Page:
The Latin Link: Hispanic players have influenced America’s pastime
I thought it was interesting when ESPN’s Alvaro Martin mentioned on the air the other day that the great Ted Williams, arguably baseball’s all-time best hitter, was Mexican-American. According to the veteran play-by-play commentator, Williams was proud that he was part Latino, but was told not to “play it up.” It made me think about what Adrian Gonzalez said when he was traded from the San Diego Padres to the Boston Red Sox last winter. An American League MVP candidate, Adrian announced to the media that he was honored to be going to the team where Williams, a fellow San Diegan, once dominated the game. There was no need to say what else they had in common.
As Major League Baseball celebrates Hispanic Heritage Month, it reminded me about all the prominent Latino players in history and some of the stars who have taken their place. At the top of my list is the legendary Roberto Clemente, whose life was cut short during a humanitarian mission and now has a coveted MLB award named on his behalf. The only team Clemente played for was the Pittsburgh Pirates, and that organization enjoys a distinct Hispanic tradition. Others who performed in the Steel City include catcher Manny Sanguillen and infielder Rennie Stennett, both who suited up with Clemente. Then there was speedy center fielder Omar Moreno, who played during the “We Are Family” era. Ironically, all three of those men came from the small Central American republic of Panama.
The big city teams in Chicago and New York have had their share of Spanish-speaking coaches and players. The White Sox had some heyday seasons piloted by Al Lopez, baseball’s first Hispanic manager, and he had the services of Hall of Fame shortstop Luis Aparicio and Cuban outfielder Minnie Minoso to make his job easier. And last I heard, Venezuela’s Ozzie Guillen was still running the current South Side team. As for the lovable Cubs, they have a 21-year-old Dominican, Starlin Castro, who may be even better than Aparicio.
Oddly enough, there have been very few Latinos employed by the Yankees until the resurgence in the early 1990s when Bernie Williams, Jorge Posada and Mariano Rivera came on the scene. Now the famed franchise is dominated by young stars like Robinson Cano, Ivan Nova and just recently, Jesus Montero. Meanwhile, in Queens, the less-storied Mets can brag about Hall of Fame second baseman Roberto Alomar and homegrown shortstop Jose Reyes.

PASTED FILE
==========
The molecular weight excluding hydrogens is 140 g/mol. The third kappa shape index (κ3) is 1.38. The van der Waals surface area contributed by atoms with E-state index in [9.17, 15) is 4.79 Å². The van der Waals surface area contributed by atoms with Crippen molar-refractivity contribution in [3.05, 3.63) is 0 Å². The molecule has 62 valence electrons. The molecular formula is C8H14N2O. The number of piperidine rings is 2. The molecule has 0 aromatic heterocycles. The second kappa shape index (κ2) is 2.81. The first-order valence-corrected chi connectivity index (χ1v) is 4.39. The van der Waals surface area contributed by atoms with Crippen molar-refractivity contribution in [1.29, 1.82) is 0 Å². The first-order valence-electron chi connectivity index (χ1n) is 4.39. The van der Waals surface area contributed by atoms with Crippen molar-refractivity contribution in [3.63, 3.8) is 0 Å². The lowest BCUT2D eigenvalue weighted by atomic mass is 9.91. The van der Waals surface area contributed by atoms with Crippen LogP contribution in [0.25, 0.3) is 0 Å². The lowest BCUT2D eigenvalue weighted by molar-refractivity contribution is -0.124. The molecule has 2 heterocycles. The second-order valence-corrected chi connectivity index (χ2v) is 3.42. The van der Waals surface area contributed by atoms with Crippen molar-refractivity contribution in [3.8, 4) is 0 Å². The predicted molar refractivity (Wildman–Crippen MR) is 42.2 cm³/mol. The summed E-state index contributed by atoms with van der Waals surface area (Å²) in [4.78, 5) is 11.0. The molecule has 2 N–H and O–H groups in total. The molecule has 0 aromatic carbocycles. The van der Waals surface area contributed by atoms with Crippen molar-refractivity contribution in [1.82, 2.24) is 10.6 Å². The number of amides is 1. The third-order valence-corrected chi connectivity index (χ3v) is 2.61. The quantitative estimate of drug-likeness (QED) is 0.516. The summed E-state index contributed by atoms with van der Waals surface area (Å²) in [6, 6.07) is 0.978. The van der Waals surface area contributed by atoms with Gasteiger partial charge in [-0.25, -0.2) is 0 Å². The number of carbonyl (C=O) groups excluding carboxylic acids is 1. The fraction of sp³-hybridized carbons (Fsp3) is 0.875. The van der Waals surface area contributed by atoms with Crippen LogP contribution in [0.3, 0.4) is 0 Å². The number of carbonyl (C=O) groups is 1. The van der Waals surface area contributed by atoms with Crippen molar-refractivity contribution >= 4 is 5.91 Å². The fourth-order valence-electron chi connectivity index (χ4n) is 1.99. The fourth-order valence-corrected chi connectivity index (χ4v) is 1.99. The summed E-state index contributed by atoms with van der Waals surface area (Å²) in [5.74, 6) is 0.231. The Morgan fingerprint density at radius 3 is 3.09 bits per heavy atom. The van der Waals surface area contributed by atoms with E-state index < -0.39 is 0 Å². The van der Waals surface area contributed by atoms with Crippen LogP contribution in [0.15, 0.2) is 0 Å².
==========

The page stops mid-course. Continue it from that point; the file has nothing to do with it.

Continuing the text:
The Cleveland Indians signed second baseman Bobby Avila in 1949 as the first Mexican native to play in the big leagues. And five years later, he edged out Williams and Minoso for the AL batting title. In 1958, Ruben Amaro, who like Avila was born in Vera Cruz, broke in as a middle infielder. He played most of his 10-year career with the Philadelphia Phillies. Amaro’s son, Ruben Jr., would later play outfield for the Phillies and has proved to be a brilliant executive as the team’s present general manager.
Latino players have also been prevalent throughout the years in Los Angeles, although the Dodgers got off to a rocky start after moving the franchise from Brooklyn. The organization chose to build a controversial new stadium in Chavez Ravine, located in the barrio community of Elysian Heights. Previously promised a low-income, high rise housing project in the area, the neighborhood felt betrayed by local politicians. But that sentiment would eventually change in 1981, when Dodger scout Mike Brito found a left handed pitcher named Fernando Valenzuela playing south of the border for the Yucatan Lions. The portly Mexican became a Los Angeles icon, and stimulated baseball interest among Latino fans that has never wavered 30 years later.
I could go on and on, but you get the picture. There is a significant Hispanic history in the major leagues, and super stars continue to emerge in record numbers.
Now is an appropriate time for folks everywhere to take notice.